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Kathy Sheridan: Talking out of both sides of our mouth on Russian oil

There is a disconnect between tearful rhetoric about Ukraine and sacrifices this might require

In the wake of the 2008 economic crash, the drumbeat for an Irish debt default was deafening. Just say no said the drummers, pointing to Argentina’s proud history of saying no since 2002. Last weekend in the face of another imminent default, against negative net central bank reserves and violent street protests, Argentina’s congress voted through its 22nd deal with the IMF.

Of course we could have said no to the European bankers’ demands and the troika’s bailout. There was certainly a moral case to resist at least some of them. But the country was bust. Who was going to pay for day-to-day spending on education, policing, healthcare and energy imports while we got busy planting, sowing, butchering and bartering in our doughty new self-sufficient lives? The sorry truth was that we had left ourselves with zero leverage.

Is anyone still not aware that oil revenue is funding that war? Or that as long as our oil demands prop up murderous autocrats, we are complicit?

The question remains as to how our society would have fared if we had said no.

We get hints of the answer every now and then. Last week as prices soared amid charges of gouging at the petrol pump, emoting politicians recounted tales of terrible car deprivation amid furious demands that the government “do something”. To rural motorists trapped without public transport, this sudden love bomb was almost entertaining in its novelty.

One such discussion was scorching the airwaves when I attempted to drive a 10 km stretch of the N7 in Co Dublin at a consistent 80km/h. No-one enjoys driving at what feels like a funereal pace on a 100km/h road but since 70 to 80km/h is deemed to be the “sweet spot” for fuel conservation, it made sense. The problem was that just one white van man and I seemed to have got the message.

The climate crisis has given us lots of practice at talking out of both sides of our mouths. Putin’s merciless destruction of Ukraine provides another. Is anyone still not aware that oil revenue is funding that war? Or that as long as our oil demands prop up murderous autocrats, we are complicit? The cars crammed onto city suburban streets and front gardens a few metres from bus stops reveal something significant about a) the public transport system and/or b) a disconnect between theory and practice.

Anyway the game of gotcha is easier to play. Within minutes of Minister Eamon Ryan suggesting that slowing down can keep fuel costs down, pundits were gurning as if he had set fire to a data centre; social media was “slamming” him and headlines had him “defending” himself, for citing an indisputable fact.

Ryan’s mistake was to make a suggestion without simultaneously listing all those who might take exception to not being exceptions. Clearly he was not referring to essential hauliers out there lobbying for their livelihoods. He was addressing car drivers: “Everyone knows that the speed of cars affects efficiency and if you go above a certain speed, the cost increases dramatically.” It was “one practical example” he said, where people can make fuel go further. Eamon Ryan makes many irritating assumptions but this was not one of them. It was a gentle reminder of what in cooler hands might be called a life hack.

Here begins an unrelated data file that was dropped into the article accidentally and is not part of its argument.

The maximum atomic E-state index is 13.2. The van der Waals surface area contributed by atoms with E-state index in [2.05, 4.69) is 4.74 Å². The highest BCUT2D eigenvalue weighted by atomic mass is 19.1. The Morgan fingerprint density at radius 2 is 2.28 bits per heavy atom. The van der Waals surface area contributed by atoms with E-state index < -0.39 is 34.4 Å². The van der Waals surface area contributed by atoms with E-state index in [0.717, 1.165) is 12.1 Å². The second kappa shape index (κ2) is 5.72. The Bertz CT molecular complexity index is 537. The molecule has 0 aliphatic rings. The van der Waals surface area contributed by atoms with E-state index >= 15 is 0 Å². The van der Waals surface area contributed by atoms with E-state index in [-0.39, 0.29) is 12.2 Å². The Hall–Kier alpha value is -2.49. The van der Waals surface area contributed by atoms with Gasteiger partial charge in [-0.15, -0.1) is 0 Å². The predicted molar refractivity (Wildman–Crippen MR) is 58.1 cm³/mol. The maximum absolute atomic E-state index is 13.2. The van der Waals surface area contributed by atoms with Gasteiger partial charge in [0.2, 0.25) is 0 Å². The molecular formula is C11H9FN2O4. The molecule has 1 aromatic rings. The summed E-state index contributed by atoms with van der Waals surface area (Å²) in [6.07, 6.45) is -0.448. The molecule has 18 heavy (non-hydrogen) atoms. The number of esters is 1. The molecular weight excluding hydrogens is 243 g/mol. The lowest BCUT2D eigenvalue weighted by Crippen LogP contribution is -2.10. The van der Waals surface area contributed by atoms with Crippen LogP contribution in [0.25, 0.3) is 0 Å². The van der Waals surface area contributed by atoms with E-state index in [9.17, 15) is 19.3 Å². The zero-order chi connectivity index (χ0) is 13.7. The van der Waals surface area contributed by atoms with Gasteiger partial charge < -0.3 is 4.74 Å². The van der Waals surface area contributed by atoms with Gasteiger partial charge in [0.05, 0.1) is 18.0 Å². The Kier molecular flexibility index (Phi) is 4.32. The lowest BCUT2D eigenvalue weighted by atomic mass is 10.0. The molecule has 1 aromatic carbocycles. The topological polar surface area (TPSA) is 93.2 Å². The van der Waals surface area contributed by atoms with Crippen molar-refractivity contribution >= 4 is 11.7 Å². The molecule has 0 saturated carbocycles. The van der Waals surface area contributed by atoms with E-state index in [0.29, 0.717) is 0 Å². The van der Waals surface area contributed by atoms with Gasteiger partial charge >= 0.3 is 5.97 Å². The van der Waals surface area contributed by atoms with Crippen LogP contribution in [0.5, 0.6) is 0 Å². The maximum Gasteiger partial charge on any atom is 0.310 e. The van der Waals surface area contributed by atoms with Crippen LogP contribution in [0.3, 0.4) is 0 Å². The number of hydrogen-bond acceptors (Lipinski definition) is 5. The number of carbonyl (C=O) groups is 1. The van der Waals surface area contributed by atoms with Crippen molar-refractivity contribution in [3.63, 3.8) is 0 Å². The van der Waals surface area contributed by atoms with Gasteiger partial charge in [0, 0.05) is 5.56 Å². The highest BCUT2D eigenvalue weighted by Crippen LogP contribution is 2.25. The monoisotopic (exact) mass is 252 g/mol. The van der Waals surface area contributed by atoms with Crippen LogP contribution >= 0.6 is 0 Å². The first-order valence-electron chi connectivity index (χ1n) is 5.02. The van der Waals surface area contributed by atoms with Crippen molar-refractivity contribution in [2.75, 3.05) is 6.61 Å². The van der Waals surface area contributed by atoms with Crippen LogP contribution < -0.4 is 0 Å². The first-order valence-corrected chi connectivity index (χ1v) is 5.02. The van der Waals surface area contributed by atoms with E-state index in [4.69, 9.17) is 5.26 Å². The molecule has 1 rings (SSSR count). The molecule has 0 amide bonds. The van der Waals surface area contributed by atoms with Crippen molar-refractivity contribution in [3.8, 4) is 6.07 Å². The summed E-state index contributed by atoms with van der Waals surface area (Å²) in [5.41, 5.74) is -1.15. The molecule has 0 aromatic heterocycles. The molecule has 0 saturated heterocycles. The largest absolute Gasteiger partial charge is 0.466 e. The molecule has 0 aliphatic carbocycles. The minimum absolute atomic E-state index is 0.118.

We are living in a time of war. Whatever the outcome, the implications for our way of life exceed the worst fears of 2008

Why were opposition politicians not at least acknowledging that? Were they so fearful of social media with its usual thoughtful labelling of one or other of them as Marie Antoinette (ie how dare you offer advice and you on your fancy salary etc) that they cower from pointing to the disconnect between the tearful rhetoric about Ukraine and the sacrifices this might require?

We are living in a time of war. Whatever the outcome, the implications for our way of life exceed the worst fears of 2008. And they in turn cannot even begin to hint at the desperate plight of Ukraine – or the millions of starving children in other man-made catastrophes such as Afghanistan, Yemen, Syria, Ethiopia. How is any of this reflected in the current exchanges?

Older people see echoes of other dangerous times, such as the Cuban missile crisis. As a young Ukrainian soldier told Lara Marlowe, the world only began to pay attention to them in February when the “Moscow Russians captured two nuclear power plants and put explosives in them”.

Older people remember how the 1973 oil embargo, triggered by the Yom Kippur war, caused a quadrupling of oil prices, wreaking economic havoc in tandem with escalating mass murder and destruction in the North. By 1975 inflation was at nearly 21 per cent while in the UK – our traditional “safety valve” – inflation soared to 24 per cent, led to the introduction of a three-day week and the bailout of Burmah Oil by the Bank of England.

The 1979 oil crisis following the Iranian revolution was met with strikes by postal workers and by some tankers drivers and terminal workers in Dublin Port. At one point, the country was down to an estimated four days’ supply of oil.

A Department of Foreign Affairs document advised that electric fires should not be used except in “special circumstances” and that all staff “should wear a reasonable amount of clothing – wearing additional clothing will make lower temperatures tolerable”. Imagine if any current minister suggested that people should layer up in the office, never mind at home?

There was an upside to the oil 1970s crises; a huge upsurge of interest in renewables and smaller, more fuel efficient cars.

What will we learn from this one?

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